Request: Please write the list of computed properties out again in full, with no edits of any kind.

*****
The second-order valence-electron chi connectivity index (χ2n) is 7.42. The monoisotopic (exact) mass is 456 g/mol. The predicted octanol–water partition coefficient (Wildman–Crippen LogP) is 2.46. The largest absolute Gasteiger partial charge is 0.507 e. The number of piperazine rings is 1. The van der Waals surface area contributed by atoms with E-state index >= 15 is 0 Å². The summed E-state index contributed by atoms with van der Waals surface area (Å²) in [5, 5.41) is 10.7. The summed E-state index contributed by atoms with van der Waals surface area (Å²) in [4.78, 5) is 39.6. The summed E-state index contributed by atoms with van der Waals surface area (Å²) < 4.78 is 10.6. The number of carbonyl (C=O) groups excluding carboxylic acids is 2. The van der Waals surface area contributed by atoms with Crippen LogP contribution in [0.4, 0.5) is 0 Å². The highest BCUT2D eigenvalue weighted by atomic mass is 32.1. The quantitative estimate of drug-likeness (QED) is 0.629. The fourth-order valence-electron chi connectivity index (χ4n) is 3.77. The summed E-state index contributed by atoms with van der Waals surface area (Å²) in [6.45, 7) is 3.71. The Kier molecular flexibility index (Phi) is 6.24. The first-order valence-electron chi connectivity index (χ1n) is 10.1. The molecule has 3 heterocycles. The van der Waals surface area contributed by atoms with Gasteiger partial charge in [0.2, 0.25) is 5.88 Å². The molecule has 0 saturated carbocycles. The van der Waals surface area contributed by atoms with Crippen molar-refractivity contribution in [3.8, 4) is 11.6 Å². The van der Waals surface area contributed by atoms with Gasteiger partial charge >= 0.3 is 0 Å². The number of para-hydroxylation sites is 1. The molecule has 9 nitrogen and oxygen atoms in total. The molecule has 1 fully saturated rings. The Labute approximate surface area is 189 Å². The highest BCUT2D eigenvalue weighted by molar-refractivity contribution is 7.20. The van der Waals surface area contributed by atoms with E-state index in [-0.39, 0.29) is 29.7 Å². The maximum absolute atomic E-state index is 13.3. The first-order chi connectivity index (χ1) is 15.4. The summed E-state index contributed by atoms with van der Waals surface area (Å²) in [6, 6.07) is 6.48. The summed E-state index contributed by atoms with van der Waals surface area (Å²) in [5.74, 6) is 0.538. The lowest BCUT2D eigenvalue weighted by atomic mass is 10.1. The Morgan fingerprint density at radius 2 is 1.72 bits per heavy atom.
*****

The second-order valence-electron chi connectivity index (χ2n) is 7.42. The monoisotopic (exact) mass is 456 g/mol. The predicted octanol–water partition coefficient (Wildman–Crippen LogP) is 2.46. The largest absolute Gasteiger partial charge is 0.507 e. The number of piperazine rings is 1. The van der Waals surface area contributed by atoms with E-state index >= 15 is 0 Å². The summed E-state index contributed by atoms with van der Waals surface area (Å²) in [5, 5.41) is 10.7. The summed E-state index contributed by atoms with van der Waals surface area (Å²) in [4.78, 5) is 39.6. The summed E-state index contributed by atoms with van der Waals surface area (Å²) < 4.78 is 10.6. The number of carbonyl (C=O) groups excluding carboxylic acids is 2. The van der Waals surface area contributed by atoms with Crippen LogP contribution in [0.4, 0.5) is 0 Å². The highest BCUT2D eigenvalue weighted by atomic mass is 32.1. The quantitative estimate of drug-likeness (QED) is 0.629. The fourth-order valence-electron chi connectivity index (χ4n) is 3.77. The summed E-state index contributed by atoms with van der Waals surface area (Å²) in [6.45, 7) is 3.71. The Kier molecular flexibility index (Phi) is 6.24. The first-order valence-electron chi connectivity index (χ1n) is 10.1. The molecule has 3 heterocycles. The van der Waals surface area contributed by atoms with Gasteiger partial charge in [0.2, 0.25) is 5.88 Å². The molecule has 0 saturated carbocycles. The van der Waals surface area contributed by atoms with Crippen molar-refractivity contribution in [3.8, 4) is 11.6 Å². The van der Waals surface area contributed by atoms with Gasteiger partial charge >= 0.3 is 0 Å². The number of para-hydroxylation sites is 1. The molecule has 9 nitrogen and oxygen atoms in total. The molecule has 1 fully saturated rings. The Labute approximate surface area is 189 Å². The highest BCUT2D eigenvalue weighted by molar-refractivity contribution is 7.20. The van der Waals surface area contributed by atoms with E-state index in [-0.39, 0.29) is 29.7 Å². The maximum absolute atomic E-state index is 13.3. The first-order chi connectivity index (χ1) is 15.4. The summed E-state index contributed by atoms with van der Waals surface area (Å²) in [6, 6.07) is 6.48. The summed E-state index contributed by atoms with van der Waals surface area (Å²) in [5.74, 6) is 0.538. The lowest BCUT2D eigenvalue weighted by atomic mass is 10.1. The Morgan fingerprint density at radius 2 is 1.72 bits per heavy atom.